The Special Economic Zones (SEZ) Act, which was signed into law by President Jacob Zuma earlier this week, will contribute to the revitalisation of the economy, improve the investment climate, strengthen the manufacturing sector and lend to job creation, Trade and Industry Minister Dr Rob Davies said on Thursday.

He explained that the SEZ Act aimed to support balanced industrial development while also improving manufacturing capabilities and the development of more competitive and productive regional economies with strong up- and downstream linkages in strategic value chains.

“[The Act’s] signing into law by President Zuma is a significant milestone in pursuit of the aspirations expressed in the National Development Plan, New Growth Path and Industrial Policy Action Plan,” Davies said.

Prior to the SEZ Act, the Department of Trade and Industry (DTI) initiated the Industrial Development Zone (IDZ) programme under the Manufacturing Development Act in 2000. The focus of this IDZ programme was largely to attract foreign direct investment, increase exportation of value-added manufactured products and to create linkages between domestic- and zone-based industries.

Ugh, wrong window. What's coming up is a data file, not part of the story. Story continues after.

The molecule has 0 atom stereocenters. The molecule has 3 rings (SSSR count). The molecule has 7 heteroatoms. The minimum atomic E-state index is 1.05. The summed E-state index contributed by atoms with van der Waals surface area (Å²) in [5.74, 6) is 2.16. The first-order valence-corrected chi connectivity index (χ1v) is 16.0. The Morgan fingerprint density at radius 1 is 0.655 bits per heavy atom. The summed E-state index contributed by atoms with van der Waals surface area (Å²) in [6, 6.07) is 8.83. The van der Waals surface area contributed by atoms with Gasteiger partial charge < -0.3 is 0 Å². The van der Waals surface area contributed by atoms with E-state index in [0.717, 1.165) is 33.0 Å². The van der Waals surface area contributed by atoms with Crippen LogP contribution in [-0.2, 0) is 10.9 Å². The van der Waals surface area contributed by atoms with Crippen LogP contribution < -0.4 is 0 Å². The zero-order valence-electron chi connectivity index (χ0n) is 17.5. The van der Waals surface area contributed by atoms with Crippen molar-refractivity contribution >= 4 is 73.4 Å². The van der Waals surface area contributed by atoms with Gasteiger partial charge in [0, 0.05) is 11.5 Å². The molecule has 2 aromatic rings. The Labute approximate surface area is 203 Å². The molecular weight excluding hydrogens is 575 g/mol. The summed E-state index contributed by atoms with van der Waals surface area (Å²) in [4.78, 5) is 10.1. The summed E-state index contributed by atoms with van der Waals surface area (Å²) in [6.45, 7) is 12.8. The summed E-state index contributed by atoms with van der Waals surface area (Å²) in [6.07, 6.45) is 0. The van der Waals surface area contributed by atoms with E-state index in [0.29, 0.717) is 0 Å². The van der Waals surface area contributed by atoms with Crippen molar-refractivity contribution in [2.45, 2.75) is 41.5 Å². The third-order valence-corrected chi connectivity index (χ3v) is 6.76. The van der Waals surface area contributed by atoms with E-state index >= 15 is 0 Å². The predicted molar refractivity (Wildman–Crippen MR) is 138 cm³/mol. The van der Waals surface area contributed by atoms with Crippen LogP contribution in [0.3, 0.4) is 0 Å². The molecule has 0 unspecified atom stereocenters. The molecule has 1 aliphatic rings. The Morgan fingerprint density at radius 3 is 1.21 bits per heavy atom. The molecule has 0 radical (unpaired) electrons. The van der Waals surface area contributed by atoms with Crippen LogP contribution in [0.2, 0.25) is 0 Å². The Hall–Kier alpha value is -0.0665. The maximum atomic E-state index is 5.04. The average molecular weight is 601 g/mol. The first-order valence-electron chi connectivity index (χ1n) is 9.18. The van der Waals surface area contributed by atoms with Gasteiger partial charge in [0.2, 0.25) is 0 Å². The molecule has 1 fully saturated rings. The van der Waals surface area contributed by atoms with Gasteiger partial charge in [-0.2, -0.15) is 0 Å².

According to Davies, the criteria for IDZ designation was biased towards the development of coastal regions – as IDZs by nature were export orientated and, therefore, the vicinity to the sea or an airport became strategic – and ignored economic potential existing in the inland regions.

“To date, five IDZs have been designated, namely Coega, East London, Richards Bay, OR Tambo and Saldanha Bay. Three of the five IDZs – Coega, East London and Richards Bay – are fully operational, and have achieved some major successes, [including] 42 operational investments worth R4-billion and [the creation of] 5 000 direct jobs and 43 000 construction jobs,” stated Davies.

However, unlike the former IDZ regulatory framework, the SEZ Act would cater for coordinated and integrated government planning that would involve all spheres of government and result in a more holistic industrial-development approach.

Davies pointed out that the Act provided for the designation of different types of SEZs, including free ports, which were duty-free areas adjacent to a port of entry where imported goods could be unloaded for value-adding activities, repackaging, storage and subsequent re-export, as well as free-trade zones and IDZs.

The Act also allowed for the creation of sector development or specialised zones that would focus on the development of a specific sector or industry through the facilitation of general or specific industrial infrastructure, incentives and technical and business services, primarily for the export market.